December 1, 2011 (Shirley Allen)
Private residential construction spending gained some unexpected momentum in October, increasing 3.4 percent to a seasonally adjusted annual rate of $239.0 billion, up from a revised estimate of $231.2 billion in September according to the U.S. Census Bureau. It was the second consecutive month of improvement for residential builders.
Total monthly spending by builders for both residential and non-residential private construction increased 2.3 percent to a seasonally adjusted annual rate of $518.6 billion, up from the revised estimate of $507.1 billion in September.
The estimate for private residential construction spending in September was revised upward almost $3 billion and the estimate for all types of private construction was also revised upward $5.3 billion, making the gains that were posted in September even higher.
Private residential construction in October was 1.7 percent higher than in October of last year when builders spent $235.0 billion, while the total amount builders spent for all private construction was 5.2 percent higher than the $492.9 billion spent a year ago.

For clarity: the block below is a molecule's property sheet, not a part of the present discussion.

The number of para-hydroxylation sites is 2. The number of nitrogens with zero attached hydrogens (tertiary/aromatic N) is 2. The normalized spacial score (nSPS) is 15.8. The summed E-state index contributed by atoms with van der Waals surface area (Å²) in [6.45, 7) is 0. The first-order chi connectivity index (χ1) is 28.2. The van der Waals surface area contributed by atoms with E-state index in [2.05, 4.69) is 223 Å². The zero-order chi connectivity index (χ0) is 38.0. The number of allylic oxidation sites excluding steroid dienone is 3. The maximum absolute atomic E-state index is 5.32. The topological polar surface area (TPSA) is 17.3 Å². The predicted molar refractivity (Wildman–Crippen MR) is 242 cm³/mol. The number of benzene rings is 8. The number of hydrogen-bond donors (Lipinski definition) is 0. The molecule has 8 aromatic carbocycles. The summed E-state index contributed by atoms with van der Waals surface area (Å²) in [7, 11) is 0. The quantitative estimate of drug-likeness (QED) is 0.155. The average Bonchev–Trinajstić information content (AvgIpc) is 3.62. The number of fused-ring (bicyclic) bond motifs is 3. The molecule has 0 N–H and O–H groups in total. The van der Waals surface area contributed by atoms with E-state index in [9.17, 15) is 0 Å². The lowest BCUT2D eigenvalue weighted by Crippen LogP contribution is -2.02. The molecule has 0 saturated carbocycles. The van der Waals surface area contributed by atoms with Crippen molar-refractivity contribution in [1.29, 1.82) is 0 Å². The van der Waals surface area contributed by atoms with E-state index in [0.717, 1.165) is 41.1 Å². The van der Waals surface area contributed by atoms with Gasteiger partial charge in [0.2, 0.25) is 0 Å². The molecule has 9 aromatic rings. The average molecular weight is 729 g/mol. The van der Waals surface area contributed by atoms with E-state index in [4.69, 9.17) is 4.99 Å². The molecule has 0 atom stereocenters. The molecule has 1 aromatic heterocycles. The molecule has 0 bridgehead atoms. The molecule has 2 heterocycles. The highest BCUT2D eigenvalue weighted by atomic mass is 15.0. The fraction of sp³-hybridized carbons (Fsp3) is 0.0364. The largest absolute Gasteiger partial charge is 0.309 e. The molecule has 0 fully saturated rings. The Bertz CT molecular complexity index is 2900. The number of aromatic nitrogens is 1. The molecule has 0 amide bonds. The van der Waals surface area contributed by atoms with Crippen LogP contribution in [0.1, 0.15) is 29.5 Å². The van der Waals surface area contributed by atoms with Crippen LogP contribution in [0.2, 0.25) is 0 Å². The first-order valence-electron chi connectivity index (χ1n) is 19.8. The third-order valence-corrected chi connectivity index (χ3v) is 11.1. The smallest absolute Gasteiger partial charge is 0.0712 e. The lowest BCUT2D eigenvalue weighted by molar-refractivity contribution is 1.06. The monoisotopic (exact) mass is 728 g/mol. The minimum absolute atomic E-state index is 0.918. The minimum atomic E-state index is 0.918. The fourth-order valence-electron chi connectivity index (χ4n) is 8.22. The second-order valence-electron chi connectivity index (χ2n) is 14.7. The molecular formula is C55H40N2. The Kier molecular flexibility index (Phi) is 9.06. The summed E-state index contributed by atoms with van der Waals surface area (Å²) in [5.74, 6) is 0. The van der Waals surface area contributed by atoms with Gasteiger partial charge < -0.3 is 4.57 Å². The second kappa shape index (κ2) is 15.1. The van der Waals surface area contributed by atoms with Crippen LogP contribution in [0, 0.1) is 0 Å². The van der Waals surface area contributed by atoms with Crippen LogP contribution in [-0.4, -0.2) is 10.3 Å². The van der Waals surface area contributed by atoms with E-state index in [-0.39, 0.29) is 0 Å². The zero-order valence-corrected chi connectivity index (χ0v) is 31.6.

Private construction spending on new single-family homes increased 0.6 percent from September to October as builders spent a seasonally adjusted $107.5 billion in October. The estimate in September was downwardly revised from $107.1 billion to $106.9 billion.
Single-family home construction spending was 1.0 percent higher than in October of 2010, when builders spent $106.4 billion on construction.
Multi-family private construction spending declined 0.8 percent from September to October, to a seasonally adjusted annual rate of $14.9 billion. The estimate for September was also downwardly revised from $15.1 billion to $15.0 billion.
Multi-family construction spending was 6.7 percent higher than in October 2010, when builders spent a seasonally adjusted $14.0 billion.
The remainder of the private residential construction spending in October, $116.5 billion, was money spent for any type of construction to an existing structure ranging from remodeling to additions to swimming pools to replacement of major systems such as HVAC systems. This was an increase from an upwardly revised $109.2 billion in September and also up from the $114.5 billion spent in October of 2010.
Tags: residential construction spending, single-family homes, multi-family dwellings, seasonally adjusted annual rate, remodeling, additions